[open-science] Open access, scholarship and business

Puneet Kishor punkish at eidesis.org
Mon Dec 12 18:57:22 UTC 2011

On Dec 12, 2011, at 12:30 PM, Heather Morrison wrote:

> In recent decades, we have seen an encroachment of business (both corporations and processes) into the university.

In recent decades? I believe I had to pay for my education one way or another for as long as I remember it. Education is a business, and unprofitable educators should and do go down the tubes.

> To some extent, this is our environment and we need to work within it. However, this is also a challenge to scholarship, 

Why? Just because you say so? As long as the terms of funding don't influence the findings, what exactly is the challenge to scholarship?

> In my area, data about the revenues scholarly publishers gather from our work as scholars is gathered by a company called Outsell, which charges in the range of about $800 - $1,200 for a report. As a scholar, I can't access this, even through my library, even the dollars counted on based on the work of people like me.

If Outsell simply took your work and started reselling it, sure, you could try stop that practice with an NC clause.

However, if Outsell is actually adding some value to your work, they are well within their rights to charge a premium for that value add. If you believe you deserve a cut of that premium, negotiate with Outsell, which NC allows you to do.

Of course, by putting an NC clause, and opening up the possibility of negotiations, you might discourage Outsell from doing anything with your work. In which case neither Outsell nor you are enriched.

> If business benefits from the public funding in scholarship, shouldn't this be a two-way street?

But it *is* already a two way street. Where businesses see a benefit in paying up, they do. They routinely fund scholarships, construction of buildings, endowed chairs, projects, etc. On the other hand, if they can get certain data for free because it is fundamentally free, then they do so. We have satellite imagery collected with public monies that Google's crawlers would download for free, and as much as you might grudge them that, they are entitled to it. The richest corporation in the world has the same right to free data that the poorest sod has.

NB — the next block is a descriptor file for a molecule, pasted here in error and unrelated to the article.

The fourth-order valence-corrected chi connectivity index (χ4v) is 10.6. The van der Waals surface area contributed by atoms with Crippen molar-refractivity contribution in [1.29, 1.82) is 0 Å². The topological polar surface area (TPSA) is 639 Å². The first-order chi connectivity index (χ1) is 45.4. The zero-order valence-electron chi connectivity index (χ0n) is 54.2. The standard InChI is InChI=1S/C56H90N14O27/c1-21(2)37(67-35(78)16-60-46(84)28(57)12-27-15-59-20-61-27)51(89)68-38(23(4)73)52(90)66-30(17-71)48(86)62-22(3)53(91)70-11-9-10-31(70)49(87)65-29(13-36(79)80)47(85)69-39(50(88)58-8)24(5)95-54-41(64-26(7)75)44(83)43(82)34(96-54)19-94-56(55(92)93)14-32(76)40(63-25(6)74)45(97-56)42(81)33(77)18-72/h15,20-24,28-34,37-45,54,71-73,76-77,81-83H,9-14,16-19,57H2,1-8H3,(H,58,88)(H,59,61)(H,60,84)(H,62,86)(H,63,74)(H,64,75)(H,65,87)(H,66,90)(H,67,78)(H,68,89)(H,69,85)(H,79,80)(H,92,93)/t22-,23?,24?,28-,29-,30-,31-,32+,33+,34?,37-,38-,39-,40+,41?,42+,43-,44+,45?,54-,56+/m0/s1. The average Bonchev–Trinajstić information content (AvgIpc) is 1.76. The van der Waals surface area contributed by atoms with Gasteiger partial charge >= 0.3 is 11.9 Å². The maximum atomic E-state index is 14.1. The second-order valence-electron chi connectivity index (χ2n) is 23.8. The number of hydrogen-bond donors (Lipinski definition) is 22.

> Over the past few decades, businesses and those who benefit from them have successfully lobbied in many of our countries to reduce taxes for corporations and those who profit from them. The taxpayer access to publicly funded research argument works for businesses, too, I would argue - but only if they pay their share of taxes.

Look, licensing can't solve the world's problems. It can't make those who shirk from paying taxes pay their share correctly. It can't figure out who is socially responsible and who is not. It can't prevent work that might potentially be harmful to certain species. Well, maybe your own custom license can, but a generic licensing scheme such as CC that applies to a few billion objects on the internet can't be that specific.

If you have causes you want to espouse, insert clauses for them in your own license and be merry. Of course, your custom licensing will likely lead to potentially less uptake of your work, but caveat licensor and all that.

If NC license works for you -- great. Use it. But for most scholarship results, BY seems to offer fewer barriers for downstream uptake. In fact, I would go a step further and say -- screw it, just put it under CC0. Hey, that is exactly what I have started doing with my work.

What's the point of being the person in the cemetery with the most amount of data hoarded up?

Puneet Kishor http://punkish.org
science http://earth-base.org
advocacy http://creativecommons.org

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